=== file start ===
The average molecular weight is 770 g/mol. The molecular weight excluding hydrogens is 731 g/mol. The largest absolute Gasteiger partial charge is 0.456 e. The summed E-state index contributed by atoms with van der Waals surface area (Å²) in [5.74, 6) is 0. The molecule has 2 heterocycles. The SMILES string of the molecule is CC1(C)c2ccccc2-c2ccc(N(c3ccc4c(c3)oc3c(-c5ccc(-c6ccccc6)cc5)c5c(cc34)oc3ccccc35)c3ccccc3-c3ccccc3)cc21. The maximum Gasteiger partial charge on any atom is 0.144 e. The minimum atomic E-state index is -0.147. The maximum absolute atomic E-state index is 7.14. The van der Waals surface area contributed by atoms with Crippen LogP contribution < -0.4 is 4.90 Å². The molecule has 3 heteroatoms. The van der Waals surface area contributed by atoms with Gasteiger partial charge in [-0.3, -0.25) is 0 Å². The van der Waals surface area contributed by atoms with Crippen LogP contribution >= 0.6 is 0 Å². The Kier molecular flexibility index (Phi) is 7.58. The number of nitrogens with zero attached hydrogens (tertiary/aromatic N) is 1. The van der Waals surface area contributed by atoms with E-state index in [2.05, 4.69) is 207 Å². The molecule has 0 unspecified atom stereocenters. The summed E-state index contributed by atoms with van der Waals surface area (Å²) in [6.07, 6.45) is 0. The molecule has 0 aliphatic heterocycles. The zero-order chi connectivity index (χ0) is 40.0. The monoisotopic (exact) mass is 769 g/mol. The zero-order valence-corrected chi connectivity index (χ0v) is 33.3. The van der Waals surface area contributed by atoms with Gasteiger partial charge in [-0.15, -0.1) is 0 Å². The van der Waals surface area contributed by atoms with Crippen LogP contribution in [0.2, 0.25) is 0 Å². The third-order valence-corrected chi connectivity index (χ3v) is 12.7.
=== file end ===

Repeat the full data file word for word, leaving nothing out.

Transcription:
The average molecular weight is 770 g/mol. The molecular weight excluding hydrogens is 731 g/mol. The largest absolute Gasteiger partial charge is 0.456 e. The summed E-state index contributed by atoms with van der Waals surface area (Å²) in [5.74, 6) is 0. The molecule has 2 heterocycles. The SMILES string of the molecule is CC1(C)c2ccccc2-c2ccc(N(c3ccc4c(c3)oc3c(-c5ccc(-c6ccccc6)cc5)c5c(cc34)oc3ccccc35)c3ccccc3-c3ccccc3)cc21. The maximum Gasteiger partial charge on any atom is 0.144 e. The minimum atomic E-state index is -0.147. The maximum absolute atomic E-state index is 7.14. The van der Waals surface area contributed by atoms with Crippen LogP contribution < -0.4 is 4.90 Å². The molecule has 3 heteroatoms. The van der Waals surface area contributed by atoms with Gasteiger partial charge in [-0.3, -0.25) is 0 Å². The van der Waals surface area contributed by atoms with Crippen LogP contribution >= 0.6 is 0 Å². The Kier molecular flexibility index (Phi) is 7.58. The number of nitrogens with zero attached hydrogens (tertiary/aromatic N) is 1. The van der Waals surface area contributed by atoms with E-state index in [2.05, 4.69) is 207 Å². The molecule has 0 unspecified atom stereocenters. The summed E-state index contributed by atoms with van der Waals surface area (Å²) in [6.07, 6.45) is 0. The molecule has 0 aliphatic heterocycles. The zero-order chi connectivity index (χ0) is 40.0. The monoisotopic (exact) mass is 769 g/mol. The zero-order valence-corrected chi connectivity index (χ0v) is 33.3. The van der Waals surface area contributed by atoms with Gasteiger partial charge in [-0.15, -0.1) is 0 Å². The van der Waals surface area contributed by atoms with Crippen LogP contribution in [0.2, 0.25) is 0 Å². The third-order valence-corrected chi connectivity index (χ3v) is 12.7.